9C662F7F-FC15-453B-AC1B-E1FAFC67ACD2_1_2

Here is the longer version of the articles printed in the news letter. Enjoy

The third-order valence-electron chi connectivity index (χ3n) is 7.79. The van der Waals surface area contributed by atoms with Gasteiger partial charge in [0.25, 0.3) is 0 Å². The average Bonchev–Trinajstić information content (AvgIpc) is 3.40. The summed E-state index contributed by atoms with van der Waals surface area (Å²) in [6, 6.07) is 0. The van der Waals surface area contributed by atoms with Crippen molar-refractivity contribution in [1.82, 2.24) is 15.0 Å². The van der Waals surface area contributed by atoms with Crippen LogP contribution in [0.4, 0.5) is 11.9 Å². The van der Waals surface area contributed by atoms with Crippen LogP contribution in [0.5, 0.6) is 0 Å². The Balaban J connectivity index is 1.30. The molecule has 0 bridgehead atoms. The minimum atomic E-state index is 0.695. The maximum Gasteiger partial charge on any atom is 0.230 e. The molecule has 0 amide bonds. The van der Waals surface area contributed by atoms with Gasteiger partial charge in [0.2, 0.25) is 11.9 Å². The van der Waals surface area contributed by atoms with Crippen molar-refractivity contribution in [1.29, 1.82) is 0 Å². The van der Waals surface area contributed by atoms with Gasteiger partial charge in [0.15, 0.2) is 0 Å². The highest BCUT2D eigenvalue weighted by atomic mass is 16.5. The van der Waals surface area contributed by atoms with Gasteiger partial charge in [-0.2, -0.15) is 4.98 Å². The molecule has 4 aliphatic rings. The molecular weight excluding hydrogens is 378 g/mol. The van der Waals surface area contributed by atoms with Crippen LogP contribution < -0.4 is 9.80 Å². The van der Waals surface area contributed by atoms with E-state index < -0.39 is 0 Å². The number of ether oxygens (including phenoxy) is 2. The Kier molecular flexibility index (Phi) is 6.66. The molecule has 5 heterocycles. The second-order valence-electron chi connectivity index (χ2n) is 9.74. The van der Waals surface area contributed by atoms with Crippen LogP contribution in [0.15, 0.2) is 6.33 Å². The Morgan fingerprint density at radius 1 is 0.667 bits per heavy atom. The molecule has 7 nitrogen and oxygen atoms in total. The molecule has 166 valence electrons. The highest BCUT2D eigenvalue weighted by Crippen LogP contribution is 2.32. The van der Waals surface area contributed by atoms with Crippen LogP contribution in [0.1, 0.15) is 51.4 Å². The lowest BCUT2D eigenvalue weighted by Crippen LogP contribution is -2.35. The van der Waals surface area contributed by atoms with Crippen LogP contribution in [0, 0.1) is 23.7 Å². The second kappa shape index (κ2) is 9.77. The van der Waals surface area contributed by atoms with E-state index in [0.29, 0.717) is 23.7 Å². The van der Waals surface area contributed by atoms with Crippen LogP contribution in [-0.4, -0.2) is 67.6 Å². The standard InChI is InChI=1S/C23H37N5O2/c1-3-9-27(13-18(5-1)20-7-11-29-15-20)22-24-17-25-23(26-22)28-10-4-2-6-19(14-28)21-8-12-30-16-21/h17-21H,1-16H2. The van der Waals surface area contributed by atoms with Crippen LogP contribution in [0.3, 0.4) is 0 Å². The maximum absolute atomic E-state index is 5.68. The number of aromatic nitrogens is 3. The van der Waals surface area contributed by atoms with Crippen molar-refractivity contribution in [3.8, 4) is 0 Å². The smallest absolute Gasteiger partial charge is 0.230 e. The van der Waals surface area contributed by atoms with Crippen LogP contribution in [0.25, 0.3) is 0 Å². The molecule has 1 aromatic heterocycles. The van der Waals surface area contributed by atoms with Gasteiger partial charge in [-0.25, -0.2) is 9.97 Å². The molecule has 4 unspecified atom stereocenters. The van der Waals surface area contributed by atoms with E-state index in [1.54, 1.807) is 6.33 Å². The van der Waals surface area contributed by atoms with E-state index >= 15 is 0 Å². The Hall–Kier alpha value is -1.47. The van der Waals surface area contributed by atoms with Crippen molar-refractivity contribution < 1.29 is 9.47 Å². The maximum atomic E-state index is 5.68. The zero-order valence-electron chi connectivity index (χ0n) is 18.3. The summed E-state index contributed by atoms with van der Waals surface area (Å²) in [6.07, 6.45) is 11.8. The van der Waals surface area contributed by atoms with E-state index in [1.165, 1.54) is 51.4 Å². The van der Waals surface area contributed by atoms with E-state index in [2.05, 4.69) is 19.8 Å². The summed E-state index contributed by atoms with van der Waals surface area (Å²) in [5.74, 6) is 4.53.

All About Me